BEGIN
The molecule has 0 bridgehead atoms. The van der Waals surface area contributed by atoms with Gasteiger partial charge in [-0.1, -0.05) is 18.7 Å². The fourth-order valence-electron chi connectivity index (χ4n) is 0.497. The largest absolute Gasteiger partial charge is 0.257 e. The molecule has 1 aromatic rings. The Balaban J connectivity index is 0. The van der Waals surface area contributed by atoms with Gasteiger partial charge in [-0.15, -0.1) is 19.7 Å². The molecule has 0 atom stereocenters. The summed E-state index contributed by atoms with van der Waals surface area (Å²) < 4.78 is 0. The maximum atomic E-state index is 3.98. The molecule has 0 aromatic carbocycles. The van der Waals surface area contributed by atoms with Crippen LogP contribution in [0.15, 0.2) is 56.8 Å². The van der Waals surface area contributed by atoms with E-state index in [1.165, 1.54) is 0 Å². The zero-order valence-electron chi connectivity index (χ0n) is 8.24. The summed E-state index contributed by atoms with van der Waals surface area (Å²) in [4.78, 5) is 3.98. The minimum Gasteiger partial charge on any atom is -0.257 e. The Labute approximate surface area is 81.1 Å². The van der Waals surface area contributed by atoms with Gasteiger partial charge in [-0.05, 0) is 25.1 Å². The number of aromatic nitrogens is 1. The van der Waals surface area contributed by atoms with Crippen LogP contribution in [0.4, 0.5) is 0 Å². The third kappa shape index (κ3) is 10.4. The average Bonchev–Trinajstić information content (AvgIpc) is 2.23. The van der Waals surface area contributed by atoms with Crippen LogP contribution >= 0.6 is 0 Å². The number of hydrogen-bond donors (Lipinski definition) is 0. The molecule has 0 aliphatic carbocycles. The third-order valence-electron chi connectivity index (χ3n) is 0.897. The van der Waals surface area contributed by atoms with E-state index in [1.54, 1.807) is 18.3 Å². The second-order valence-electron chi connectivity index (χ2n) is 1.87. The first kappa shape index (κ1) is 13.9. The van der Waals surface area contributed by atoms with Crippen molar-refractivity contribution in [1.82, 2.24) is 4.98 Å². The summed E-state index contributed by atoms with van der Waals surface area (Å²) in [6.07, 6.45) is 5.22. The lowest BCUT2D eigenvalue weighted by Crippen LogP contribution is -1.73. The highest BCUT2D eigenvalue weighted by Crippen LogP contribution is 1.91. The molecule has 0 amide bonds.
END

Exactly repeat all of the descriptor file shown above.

The molecule has 0 bridgehead atoms. The van der Waals surface area contributed by atoms with Gasteiger partial charge in [-0.1, -0.05) is 18.7 Å². The fourth-order valence-electron chi connectivity index (χ4n) is 0.497. The largest absolute Gasteiger partial charge is 0.257 e. The molecule has 1 aromatic rings. The Balaban J connectivity index is 0. The van der Waals surface area contributed by atoms with Gasteiger partial charge in [-0.15, -0.1) is 19.7 Å². The molecule has 0 atom stereocenters. The summed E-state index contributed by atoms with van der Waals surface area (Å²) < 4.78 is 0. The maximum atomic E-state index is 3.98. The molecule has 0 aromatic carbocycles. The van der Waals surface area contributed by atoms with Crippen LogP contribution in [0.15, 0.2) is 56.8 Å². The van der Waals surface area contributed by atoms with E-state index in [1.165, 1.54) is 0 Å². The zero-order valence-electron chi connectivity index (χ0n) is 8.24. The summed E-state index contributed by atoms with van der Waals surface area (Å²) in [4.78, 5) is 3.98. The minimum Gasteiger partial charge on any atom is -0.257 e. The Labute approximate surface area is 81.1 Å². The van der Waals surface area contributed by atoms with Gasteiger partial charge in [-0.05, 0) is 25.1 Å². The number of aromatic nitrogens is 1. The van der Waals surface area contributed by atoms with Crippen LogP contribution in [0.4, 0.5) is 0 Å². The third kappa shape index (κ3) is 10.4. The average Bonchev–Trinajstić information content (AvgIpc) is 2.23. The van der Waals surface area contributed by atoms with Crippen LogP contribution >= 0.6 is 0 Å². The number of hydrogen-bond donors (Lipinski definition) is 0. The molecule has 0 aliphatic carbocycles. The third-order valence-electron chi connectivity index (χ3n) is 0.897. The van der Waals surface area contributed by atoms with E-state index in [1.54, 1.807) is 18.3 Å². The second-order valence-electron chi connectivity index (χ2n) is 1.87. The first kappa shape index (κ1) is 13.9. The van der Waals surface area contributed by atoms with Crippen molar-refractivity contribution in [1.82, 2.24) is 4.98 Å². The summed E-state index contributed by atoms with van der Waals surface area (Å²) in [6.07, 6.45) is 5.22. The lowest BCUT2D eigenvalue weighted by Crippen LogP contribution is -1.73. The highest BCUT2D eigenvalue weighted by Crippen LogP contribution is 1.91. The molecule has 0 amide bonds.